Okay, fine. But what’s the second set going to be?

I remember when I saw Yes in 1978 at the Oakland Coliseum, their potential setlist had already swollen to the point where they’d started doing a medley stitching together bits and pieces of several songs -- four or five as I recall. It was a nice novelty and usually fun.

Circa, like any prog rock band worth its salt, takes the attitude of, if a little is good, a lot might very well be better. And so they unleash “Chronological Journey,” a 45-minute (yeah, you heard right) Yes medley stitching together no less than 27 songs, including at least one from every single full studio album ever released by the band. Yes themselves have never tried anything like it, and after watching this performance, why would they? It’s been done, and done right, already.

What’s perhaps most surprising is that the group focuses completely on instrumental themes and leaves out vocals entirely with one exception -- a brief a capella snippet of “Endless Dream,” from 1994’s Talk. No, wait, what might be most surprising is that they cover six songs from the band’s oft-neglected first two albums -- though I suppose that isn’t all that surprising considering Kaye played on both of them and the medley was his idea. No, wait, what’s probably really most surprising is that through the entire 45-minute journey, not once do the principals ever lose their way or get out of sync with one another. To the unstudied it might seem like a single endless jam, but for a Yes fan it’s both an astonishing display of instrumental prowess and giddily close to musical nirvana.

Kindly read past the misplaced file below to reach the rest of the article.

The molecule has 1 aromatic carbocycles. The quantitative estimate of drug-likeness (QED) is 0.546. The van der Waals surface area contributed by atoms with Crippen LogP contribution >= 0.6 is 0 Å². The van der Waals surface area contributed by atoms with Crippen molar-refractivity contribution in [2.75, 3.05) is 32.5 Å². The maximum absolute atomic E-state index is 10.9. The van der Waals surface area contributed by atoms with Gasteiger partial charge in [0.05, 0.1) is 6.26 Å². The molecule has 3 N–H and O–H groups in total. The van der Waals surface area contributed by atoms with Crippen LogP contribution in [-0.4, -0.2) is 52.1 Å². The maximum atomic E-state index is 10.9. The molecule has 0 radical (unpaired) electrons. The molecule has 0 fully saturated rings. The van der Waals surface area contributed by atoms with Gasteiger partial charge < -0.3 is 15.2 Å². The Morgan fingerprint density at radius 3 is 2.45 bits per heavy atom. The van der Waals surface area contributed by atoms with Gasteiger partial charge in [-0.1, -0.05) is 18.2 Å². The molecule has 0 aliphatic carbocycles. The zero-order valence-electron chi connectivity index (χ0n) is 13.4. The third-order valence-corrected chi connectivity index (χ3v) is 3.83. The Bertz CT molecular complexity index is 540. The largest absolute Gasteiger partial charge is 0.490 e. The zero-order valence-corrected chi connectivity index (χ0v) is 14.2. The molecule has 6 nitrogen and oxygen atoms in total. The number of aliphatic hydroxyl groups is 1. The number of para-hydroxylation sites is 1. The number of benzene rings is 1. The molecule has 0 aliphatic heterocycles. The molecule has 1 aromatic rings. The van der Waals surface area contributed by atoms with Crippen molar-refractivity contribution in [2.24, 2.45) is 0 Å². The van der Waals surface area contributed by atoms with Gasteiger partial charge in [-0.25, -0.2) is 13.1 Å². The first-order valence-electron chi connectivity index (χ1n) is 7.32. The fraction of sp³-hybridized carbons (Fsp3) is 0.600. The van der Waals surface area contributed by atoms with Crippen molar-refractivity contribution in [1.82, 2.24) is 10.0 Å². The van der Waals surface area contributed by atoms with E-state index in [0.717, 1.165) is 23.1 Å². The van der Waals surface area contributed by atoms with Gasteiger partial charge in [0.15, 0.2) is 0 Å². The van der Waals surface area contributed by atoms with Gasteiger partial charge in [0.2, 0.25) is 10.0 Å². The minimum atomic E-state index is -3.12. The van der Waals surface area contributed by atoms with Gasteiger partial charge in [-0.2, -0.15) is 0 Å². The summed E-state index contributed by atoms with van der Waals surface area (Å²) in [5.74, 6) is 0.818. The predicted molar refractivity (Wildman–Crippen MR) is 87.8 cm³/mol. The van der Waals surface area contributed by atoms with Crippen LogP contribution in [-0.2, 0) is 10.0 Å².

Before we close, a minor gripe. The video quality on this DVD, it must be said, is not top-notch. Some of it is shot in high-def and some not, and the switchovers are obvious because in addition to the resolution, the color balance is substantially different between the standard and high-def cameras. The camera angles are okay but not great, with the shortest straw going to Jimmy Haun. Sherwood tries to compensate for the less than ideal angles with sharp editing, and does an admirable job with what he's got. With the sometimes shaky camera work and contrasting tones and resolutions, Live sometimes feels like a really good bootleg video, but hey... that's not far from the truth! And the sound quality throughout is superb.

The bottom line is, minor shortcomings aside, this is a must-see for Yes fans. Circa is a musical force and the live shows they’re putting together for later this year promise to be true musical events.

Rating: B+

User Rating: Not Yet Rated



© 2008 Jason Warburg and The Daily Vault. All rights reserved. Review or any portion may not be reproduced without written permission. Cover art is the intellectual property of Independent release, and is used for informational purposes only.